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29.05.2017 | Original Article | Sonderheft 4/2017

European Spine Journal 4/2017

Long fusions to S1 with or without pelvic fixation can induce relevant acute variations in pelvic incidence: a retrospective cohort study of adult spine deformity surgery

Zeitschrift:
European Spine Journal > Sonderheft 4/2017
Autoren:
Riccardo Cecchinato, Andrea Redaelli, Carlotta Martini, Carlotta Morselli, Jorge Hugo Villafañe, Claudio Lamartina, Pedro Berjano

Abstract

Purpose

The purpose of this study is to verify if any changes occur in pelvic incidence (PI) in adult patients undergoing long fusion to sacrum for spine deformity and to describe the effect of fixation to pelvis on these variations.

Methods

We conducted a cross sectional study. Sixty-six adults patients, 87% females (mean ± SD age: 65.1 ± 7.6 years), undergoing fusion from the thoracic spine to the sacrum for adult spine deformity were included. Patients were divided in two different groups: Group A: sacral fixation alone and Group B: sacral fixation plus pelvis fixation. Pre and postoperative standardized full-standing X-rays were analyzed with measurement of: PI, pelvic tilt (PT), lumbar lordosis (LL) and sagittal vertical axis (SVA).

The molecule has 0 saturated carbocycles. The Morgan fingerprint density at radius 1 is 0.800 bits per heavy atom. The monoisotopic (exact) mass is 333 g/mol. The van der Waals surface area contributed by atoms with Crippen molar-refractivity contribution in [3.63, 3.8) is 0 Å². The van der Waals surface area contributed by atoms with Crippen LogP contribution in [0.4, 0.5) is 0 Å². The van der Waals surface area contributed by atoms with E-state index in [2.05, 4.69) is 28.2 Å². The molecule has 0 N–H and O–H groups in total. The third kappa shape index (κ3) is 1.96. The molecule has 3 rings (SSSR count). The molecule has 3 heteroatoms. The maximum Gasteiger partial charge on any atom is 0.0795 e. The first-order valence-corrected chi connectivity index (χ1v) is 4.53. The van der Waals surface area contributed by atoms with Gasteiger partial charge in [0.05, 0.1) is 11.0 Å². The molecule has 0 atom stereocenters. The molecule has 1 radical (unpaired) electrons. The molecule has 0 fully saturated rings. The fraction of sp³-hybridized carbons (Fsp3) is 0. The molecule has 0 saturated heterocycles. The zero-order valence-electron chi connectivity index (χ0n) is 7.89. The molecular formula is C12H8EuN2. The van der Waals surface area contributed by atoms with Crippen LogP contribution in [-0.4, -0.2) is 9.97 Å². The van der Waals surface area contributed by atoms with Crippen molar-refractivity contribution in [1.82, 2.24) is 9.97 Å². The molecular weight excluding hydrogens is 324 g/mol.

Results

A significant effect of time interaction (preoperative to early postoperative; F = 59.93, F = 44.78 and F = 39.87, all p < 0.001) existed for PT, SS and TK in both groups (all, p < 0.001). After adjustment for patients’ age (>65 vs. <65 years), a statistically significant increase of PI was observed in patients >65 years (p = 0.006) in Group A between preoperative and postoperative measurements. All patients in Group B exhibited a decrease in PI from preoperative to postoperative.

Conclusions

Older patients undergoing long fusion to the sacrum without pelvic fixation had an increase in PI after surgery. Conversely, pelvic fixation with hips intraoperatively extended has decreased the value of PI from pre- to early postoperative. These changes could be related to degeneration of the sacroiliac joints causing increased rotational mobility and the magnitude of the differences is in the range of clinical relevance.

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